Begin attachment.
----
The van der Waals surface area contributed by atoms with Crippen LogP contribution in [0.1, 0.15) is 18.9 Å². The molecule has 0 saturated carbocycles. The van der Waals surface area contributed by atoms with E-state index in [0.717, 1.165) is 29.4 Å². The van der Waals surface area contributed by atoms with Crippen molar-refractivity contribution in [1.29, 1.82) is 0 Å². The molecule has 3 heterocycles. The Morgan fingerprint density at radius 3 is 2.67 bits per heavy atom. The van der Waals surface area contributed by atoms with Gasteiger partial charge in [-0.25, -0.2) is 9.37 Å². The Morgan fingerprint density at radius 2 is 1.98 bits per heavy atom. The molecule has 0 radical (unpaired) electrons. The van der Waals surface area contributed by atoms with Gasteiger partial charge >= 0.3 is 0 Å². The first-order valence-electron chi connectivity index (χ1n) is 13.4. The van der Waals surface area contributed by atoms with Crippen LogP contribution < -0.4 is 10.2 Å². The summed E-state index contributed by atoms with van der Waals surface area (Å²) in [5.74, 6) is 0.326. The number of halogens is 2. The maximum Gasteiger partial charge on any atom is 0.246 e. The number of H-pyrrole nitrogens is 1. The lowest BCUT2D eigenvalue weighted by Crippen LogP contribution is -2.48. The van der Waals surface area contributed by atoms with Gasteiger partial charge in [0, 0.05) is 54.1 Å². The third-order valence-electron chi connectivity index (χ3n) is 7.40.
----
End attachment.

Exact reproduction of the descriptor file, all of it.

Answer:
The van der Waals surface area contributed by atoms with Crippen LogP contribution in [0.1, 0.15) is 18.9 Å². The molecule has 0 saturated carbocycles. The van der Waals surface area contributed by atoms with E-state index in [0.717, 1.165) is 29.4 Å². The van der Waals surface area contributed by atoms with Crippen molar-refractivity contribution in [1.29, 1.82) is 0 Å². The molecule has 3 heterocycles. The Morgan fingerprint density at radius 3 is 2.67 bits per heavy atom. The van der Waals surface area contributed by atoms with Gasteiger partial charge in [-0.25, -0.2) is 9.37 Å². The Morgan fingerprint density at radius 2 is 1.98 bits per heavy atom. The molecule has 0 radical (unpaired) electrons. The van der Waals surface area contributed by atoms with Gasteiger partial charge >= 0.3 is 0 Å². The first-order valence-electron chi connectivity index (χ1n) is 13.4. The van der Waals surface area contributed by atoms with Crippen LogP contribution < -0.4 is 10.2 Å². The summed E-state index contributed by atoms with van der Waals surface area (Å²) in [5.74, 6) is 0.326. The number of halogens is 2. The maximum Gasteiger partial charge on any atom is 0.246 e. The number of H-pyrrole nitrogens is 1. The lowest BCUT2D eigenvalue weighted by Crippen LogP contribution is -2.48. The van der Waals surface area contributed by atoms with Gasteiger partial charge in [0, 0.05) is 54.1 Å². The third-order valence-electron chi connectivity index (χ3n) is 7.40.